Alaska Republican Sen. Lisa Murkowski is now trailing her GOP challenger Kelly Tshibaka after voting to convict former President Donald Trump of inciting an insurrection.
Polling from the GOP polling firm Cygnal found that Tshibaka was leading in an all-party primary, taking 33.6 per cent of the vote, compared to Murkowski’s 18.8 per cent.
Al Gross, an independent who was the Democratic nominee for Alaska’s 2020 Senate race, came in third with 17.6 per cent.
Tshibaka, Alaska’s Commissioner of Administration, is viewed favorably by 61 per cent of both Trump voters and Republicans.
Murkowski, on the other hand, is only viewed favorably by 10 per cent of Republicans, the poll found. Another 87 per cent of Republicans have a negative view of the incumbent.
With voters from all parties, Murkowski is viewed favorably by 33 per cent and unfavorably by 63 per cent.
Sen. Lisa Murkowski (left) is already losing to a GOP primary challenger after she voted to convict former President Donald Trump (right) of inciting an insurrection
On Monday, Alaska Department of Administration Commissioner Kelly Tshibaka announced she would seek Murkowski’s Senate seat. Tshibaka is ahead of Murkowski in an all-party primary, beating the incumbent by almost 15 points
Alaska Department of Administration Commissioner Kelly Tshibaka launched a Senate run Monday, vying for Sen. Lisa Murkowski’s seat. Tshibaka’s website describes her as a ‘fighter’ who exposed ‘waste, fraud and abuse’ working for nearly 17 years in Washington, D.C.
Politico Playbook first reported on the polling Monday, but the survey was conducted in late March.
That’s when Tshibaka first jumped in the race.
Bob Lochner, Murkowski’s challenger in 2016, already put his hat in, but wasn’t included in the Cygnal survey.
Trump took aim at Murkowski in March, telling Politico he would ‘not be endorsing, under any circumstances, the failed candidate from the great State of Alaska, Lisa Murkowski.’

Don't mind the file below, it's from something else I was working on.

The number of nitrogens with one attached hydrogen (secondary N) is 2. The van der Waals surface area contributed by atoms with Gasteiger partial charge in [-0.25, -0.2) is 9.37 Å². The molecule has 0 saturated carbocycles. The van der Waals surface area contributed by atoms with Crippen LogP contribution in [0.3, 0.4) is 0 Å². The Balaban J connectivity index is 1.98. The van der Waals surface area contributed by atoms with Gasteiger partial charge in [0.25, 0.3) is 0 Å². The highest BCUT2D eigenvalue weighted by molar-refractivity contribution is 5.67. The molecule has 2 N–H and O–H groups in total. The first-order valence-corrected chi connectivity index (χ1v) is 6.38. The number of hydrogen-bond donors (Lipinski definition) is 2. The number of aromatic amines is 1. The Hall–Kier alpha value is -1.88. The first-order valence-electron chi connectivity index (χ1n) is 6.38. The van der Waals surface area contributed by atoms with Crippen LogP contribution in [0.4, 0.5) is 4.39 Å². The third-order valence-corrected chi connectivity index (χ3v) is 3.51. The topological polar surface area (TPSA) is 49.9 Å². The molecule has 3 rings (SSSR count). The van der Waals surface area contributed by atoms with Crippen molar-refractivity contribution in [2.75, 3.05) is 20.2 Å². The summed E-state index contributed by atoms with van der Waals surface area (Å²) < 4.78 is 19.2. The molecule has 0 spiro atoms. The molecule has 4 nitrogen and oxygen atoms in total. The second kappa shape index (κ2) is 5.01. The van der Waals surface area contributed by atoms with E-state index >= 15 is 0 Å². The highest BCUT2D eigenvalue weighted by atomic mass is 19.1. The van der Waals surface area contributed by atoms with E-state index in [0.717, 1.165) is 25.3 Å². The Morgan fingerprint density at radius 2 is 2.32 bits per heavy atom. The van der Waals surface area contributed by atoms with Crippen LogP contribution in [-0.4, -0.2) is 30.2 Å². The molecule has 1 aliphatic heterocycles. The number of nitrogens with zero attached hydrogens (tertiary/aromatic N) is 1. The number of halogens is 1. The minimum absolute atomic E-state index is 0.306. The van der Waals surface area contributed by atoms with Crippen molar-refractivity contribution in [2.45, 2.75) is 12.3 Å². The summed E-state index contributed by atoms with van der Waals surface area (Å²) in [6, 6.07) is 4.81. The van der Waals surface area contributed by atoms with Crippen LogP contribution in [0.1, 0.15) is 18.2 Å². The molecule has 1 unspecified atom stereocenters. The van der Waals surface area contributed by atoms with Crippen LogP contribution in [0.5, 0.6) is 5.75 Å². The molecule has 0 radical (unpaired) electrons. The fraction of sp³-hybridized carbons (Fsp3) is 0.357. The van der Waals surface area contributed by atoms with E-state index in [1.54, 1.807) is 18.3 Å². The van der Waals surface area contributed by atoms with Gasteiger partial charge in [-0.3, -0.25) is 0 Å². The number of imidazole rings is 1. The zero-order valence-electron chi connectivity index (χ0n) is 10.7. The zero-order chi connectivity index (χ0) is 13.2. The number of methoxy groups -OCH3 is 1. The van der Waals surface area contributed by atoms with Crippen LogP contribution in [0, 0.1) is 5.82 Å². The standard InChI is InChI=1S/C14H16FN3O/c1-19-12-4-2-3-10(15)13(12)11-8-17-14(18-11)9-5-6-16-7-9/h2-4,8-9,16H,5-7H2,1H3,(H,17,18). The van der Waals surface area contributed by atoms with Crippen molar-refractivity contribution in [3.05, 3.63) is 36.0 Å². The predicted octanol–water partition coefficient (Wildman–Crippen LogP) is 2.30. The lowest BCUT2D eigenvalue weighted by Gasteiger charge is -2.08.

‘She represents the state badly and her county even worse,’ Trump said. ‘I do not know where other people will be next year, but I know where I will be – in Alaska campaigning against a disloyal and very bad Senator.’
Murkowski was one of seven GOP senators who voted to convict Trump of inciting the January 6 insurrection during his second impeachment trial.
He has publicly vowed to make them all pay, including listing all of their names during his first big political speech since leaving office, at the Conservative Political Action Conference, last month.
Tshibaka, whose run was first reported by Fox News, said she was running to represent a ‘new generation of Alaska conservatives.’
Her stances include being tough on immigration, pro-Second Amendment and anti-abortion.
Tshibaka is an Alaska native and went to high school in the state before attending Texas A&M University and then Harvard Law School, according to the Anchorage Daily News, who shared a copy of her resume when she was appointed by Alaska’s governor to lead the Department of Administration in January 2019.
Bob Lochner, who ran against Murkowski in 2016, has also said he will run against the Republican senator in the primary next year
She spent nearly 17 years in the Washington, D.C. working for the federal government under the Bush 43, Obama and Trump administrations.
Tshibaka worked for the office of inspector general for the U.S. Postal Service, the Federal Trade Commission, the Director of National Intelligence and the Justice Department.
The Anchorage Daily News also reported that she and her husband Niki are pastors and launched the Lighthouse Fellowship during their time in D.C.
On her campaign website, Tshibaka describes herself as a ‘fighter.’
‘I fought hard to be the first in my family to pursue a college degree and attend law school. I fought to expose waste, fraud and abuse in government, and I’ll bring that same fight to the US Senate where I will always defend Alaska values,’ Tshibaka said.
Murkowski hasn’t officially announced a 2022 re-election bid but she’s fought off Republican challengers before.
In 2010, when former vice presidential candidate Sarah Palin backed Murkowski’s Tea Party challenger Joe Miller, Murkowski lost the Republican primary, but still won the general election race by mounting a successful write-in campaign.